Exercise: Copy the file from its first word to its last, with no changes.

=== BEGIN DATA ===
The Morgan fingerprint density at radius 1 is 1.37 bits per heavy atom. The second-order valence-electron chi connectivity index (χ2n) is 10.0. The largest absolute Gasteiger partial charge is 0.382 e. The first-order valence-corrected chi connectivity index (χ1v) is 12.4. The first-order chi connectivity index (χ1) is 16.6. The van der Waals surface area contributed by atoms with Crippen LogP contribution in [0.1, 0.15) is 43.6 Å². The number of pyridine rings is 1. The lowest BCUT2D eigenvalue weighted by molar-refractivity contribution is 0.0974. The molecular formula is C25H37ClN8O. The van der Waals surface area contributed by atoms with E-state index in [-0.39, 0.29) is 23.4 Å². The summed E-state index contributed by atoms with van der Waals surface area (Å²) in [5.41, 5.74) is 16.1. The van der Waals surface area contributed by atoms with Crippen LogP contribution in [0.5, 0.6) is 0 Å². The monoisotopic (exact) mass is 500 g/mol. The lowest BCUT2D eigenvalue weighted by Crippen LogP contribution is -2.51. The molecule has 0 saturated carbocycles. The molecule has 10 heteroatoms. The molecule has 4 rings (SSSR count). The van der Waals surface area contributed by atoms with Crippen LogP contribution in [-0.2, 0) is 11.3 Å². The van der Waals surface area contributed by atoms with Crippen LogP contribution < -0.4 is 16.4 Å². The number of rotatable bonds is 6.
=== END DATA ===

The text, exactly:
The Morgan fingerprint density at radius 1 is 1.37 bits per heavy atom. The second-order valence-electron chi connectivity index (χ2n) is 10.0. The largest absolute Gasteiger partial charge is 0.382 e. The first-order valence-corrected chi connectivity index (χ1v) is 12.4. The first-order chi connectivity index (χ1) is 16.6. The van der Waals surface area contributed by atoms with Crippen LogP contribution in [0.1, 0.15) is 43.6 Å². The number of pyridine rings is 1. The lowest BCUT2D eigenvalue weighted by molar-refractivity contribution is 0.0974. The molecular formula is C25H37ClN8O. The van der Waals surface area contributed by atoms with E-state index in [-0.39, 0.29) is 23.4 Å². The summed E-state index contributed by atoms with van der Waals surface area (Å²) in [5.41, 5.74) is 16.1. The van der Waals surface area contributed by atoms with Crippen LogP contribution in [0.5, 0.6) is 0 Å². The monoisotopic (exact) mass is 500 g/mol. The lowest BCUT2D eigenvalue weighted by Crippen LogP contribution is -2.51. The molecule has 0 saturated carbocycles. The molecule has 10 heteroatoms. The molecule has 4 rings (SSSR count). The van der Waals surface area contributed by atoms with Crippen LogP contribution in [-0.2, 0) is 11.3 Å². The van der Waals surface area contributed by atoms with Crippen LogP contribution < -0.4 is 16.4 Å². The number of rotatable bonds is 6.